Secrets to smart seasonal home maintenance

Michele Lerner | Improvement Center Columnist | February 13, 2013

Home maintenance chores are rarely on the top of a fun-things-to-do-this-weekend list, but like anything else, if you break down your list into small bites it can be easier to digest. While plenty of homeowners ignore routine maintenance, ignoring some of the basic quick inspections and fixing issues before they get worse can save you time, aggravation and, most important, money. Preventive care is as important for your home as it is for your body.

Seasonal home maintenance secrets

Make a note on your calendar to keep up with some maintenance tasks on a monthly basis, such as these:

  • Clean or replace your furnace filters. Not only will this keep your system functioning, but it can save money on your utility bills.
  • Make sure your vents are clean. Check your air vents inside and out to make sure they are aren't clogged.
  • Test the ground fault circuit interrupters on electrical outlets. Push the test button to make sure the reset button pops up.
  • Check for safety hazards. Take a quick tour to make sure you don't have a loose handrail or floorboard or nails that have popped out and can trip someone.
  • Check your smoke detectors. Check your detectors monthly to make sure they are working and change the batteries twice each year when the time changes.

Whether you live in an area with dramatic weather swings or one in which each season is pretty similar, you can use the changing time of year to organize your maintenance tasks.

In winter, stick to indoor tasks:

  • Caulk. A simple tube of caulk can save you hundreds of dollars in repairs and utility costs. Caulk your shower, bathtub and sinks to keep water from seeping into your walls. Seal your window frames and doors to keep cold air from leaking into your home.
  • Drain your water heater. Carefully drain a dishpan full of water from the clean-out valve of your hot water tank to keep it working efficiently.
  • Stop leaks. A dripping faucet can cause water damage or mold.

In spring, you can begin preparing for warmer weather:

  • Inspect your roof. You may need binoculars and a ladder, but you should make sure you don't have any loose shingles and that the flashing is tight to the house.
  • Hire a contractor to check your heating and air conditioning system. An annual or twice yearly inspection will keep your system running longer and more efficiently.
  • Examine your deck. As you clean up your deck, inspect it for loose boards or nail pops. After you make your repairs you can seal it.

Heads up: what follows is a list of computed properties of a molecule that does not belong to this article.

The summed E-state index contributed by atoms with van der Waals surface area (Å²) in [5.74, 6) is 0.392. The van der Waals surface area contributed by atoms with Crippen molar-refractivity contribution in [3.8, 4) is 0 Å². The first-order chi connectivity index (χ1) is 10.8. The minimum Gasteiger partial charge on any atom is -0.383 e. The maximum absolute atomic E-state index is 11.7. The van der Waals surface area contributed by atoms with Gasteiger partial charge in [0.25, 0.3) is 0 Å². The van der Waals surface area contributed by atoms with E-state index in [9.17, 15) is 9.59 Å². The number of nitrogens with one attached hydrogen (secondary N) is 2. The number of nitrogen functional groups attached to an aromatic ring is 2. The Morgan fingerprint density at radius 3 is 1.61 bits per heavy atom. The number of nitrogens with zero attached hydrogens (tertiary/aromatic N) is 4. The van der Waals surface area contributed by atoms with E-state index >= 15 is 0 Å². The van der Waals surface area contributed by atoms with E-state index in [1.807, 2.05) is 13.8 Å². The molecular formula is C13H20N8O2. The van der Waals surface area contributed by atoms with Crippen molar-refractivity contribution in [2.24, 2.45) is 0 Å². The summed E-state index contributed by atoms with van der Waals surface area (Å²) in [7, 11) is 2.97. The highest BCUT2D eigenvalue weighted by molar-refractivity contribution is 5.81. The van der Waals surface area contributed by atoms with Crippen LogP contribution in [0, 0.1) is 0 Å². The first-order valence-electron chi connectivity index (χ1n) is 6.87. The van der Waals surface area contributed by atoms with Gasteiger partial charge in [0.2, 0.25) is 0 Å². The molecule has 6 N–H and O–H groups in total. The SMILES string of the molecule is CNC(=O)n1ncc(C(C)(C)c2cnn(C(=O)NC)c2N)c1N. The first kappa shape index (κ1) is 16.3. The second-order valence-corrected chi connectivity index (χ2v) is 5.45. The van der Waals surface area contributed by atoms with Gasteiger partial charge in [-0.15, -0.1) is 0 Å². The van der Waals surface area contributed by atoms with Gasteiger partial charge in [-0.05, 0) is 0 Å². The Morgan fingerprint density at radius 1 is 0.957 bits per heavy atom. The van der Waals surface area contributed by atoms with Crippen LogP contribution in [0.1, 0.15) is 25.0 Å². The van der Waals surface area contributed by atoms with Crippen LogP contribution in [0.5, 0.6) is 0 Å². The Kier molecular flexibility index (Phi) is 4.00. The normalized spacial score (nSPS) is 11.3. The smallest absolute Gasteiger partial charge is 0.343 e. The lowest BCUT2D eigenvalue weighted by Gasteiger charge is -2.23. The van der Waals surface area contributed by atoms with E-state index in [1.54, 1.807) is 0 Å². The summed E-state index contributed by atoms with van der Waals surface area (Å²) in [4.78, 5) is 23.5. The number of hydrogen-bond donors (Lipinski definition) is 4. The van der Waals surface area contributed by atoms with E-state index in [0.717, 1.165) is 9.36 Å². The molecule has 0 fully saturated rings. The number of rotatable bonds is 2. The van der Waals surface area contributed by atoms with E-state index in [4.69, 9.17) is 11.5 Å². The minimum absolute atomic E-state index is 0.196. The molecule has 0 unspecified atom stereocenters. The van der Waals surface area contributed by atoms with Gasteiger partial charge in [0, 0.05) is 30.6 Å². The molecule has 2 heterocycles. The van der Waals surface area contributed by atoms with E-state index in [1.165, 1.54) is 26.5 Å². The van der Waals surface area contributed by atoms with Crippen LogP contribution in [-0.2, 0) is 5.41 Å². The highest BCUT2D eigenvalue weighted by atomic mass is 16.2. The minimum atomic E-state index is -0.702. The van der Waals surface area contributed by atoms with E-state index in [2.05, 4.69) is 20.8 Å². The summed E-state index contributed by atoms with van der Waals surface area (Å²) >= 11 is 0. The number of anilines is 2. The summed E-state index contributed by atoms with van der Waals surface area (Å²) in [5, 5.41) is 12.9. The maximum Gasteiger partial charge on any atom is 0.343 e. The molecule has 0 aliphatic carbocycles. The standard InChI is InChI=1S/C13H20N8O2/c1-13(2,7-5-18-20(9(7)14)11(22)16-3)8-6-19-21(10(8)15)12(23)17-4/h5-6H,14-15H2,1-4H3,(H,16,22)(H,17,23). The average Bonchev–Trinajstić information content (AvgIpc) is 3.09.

In summer, spend time on exterior maintenance jobs:

  • Repair your steps and sidewalk. Check your driveway, steps and front walk for cracks and repair them before the cracks get any deeper. Check your railings, too, and fix any wobbles before they get worse.
  • Check your home's exterior for damage. Summer is a great time to power wash your siding and to check your wood trim to see if it needs painting.
  • Fix your grading. While you're enjoying your summer garden, be sure to check that the ground around your home slopes away from the foundation. This will prevent water draining into your basement.

In fall, prepare your home for the cold winter months:

  • Have your fireplace inspected. Depending on how often you use it, your chimney may need cleaning annually to prevent a built-up of creosote. Your chimney should be inspected for cracks and any obstruction such as a bird's nest.
  • Clear your gutters. Your gutters and downspouts should be emptied and cleaned to make sure they keep water from entering your home.
  • Check your sump pump. You may want to consider adding a battery back-up to your system to make sure you avoid a flood if the power goes out.

As you go about your seasonal tasks, keep a list of items that may need further work and of ideas for home improvement. The money you save by taking care of your home now may help you pay for a pet project later.

About the Author

Michele Lerner, author of "HOMEBUYING: Tough Times, First Time, Any Time," has been writing about personal finance and real estate for more than two decades for a variety of publications and websites including Investopedia, Insurance.com, HSH.com, SavingsAccount.com, National Real Estate Investor magazine, The Washington Times, Urban Land magazine, NAREIT's REIT magazine and numerous Realtor associations.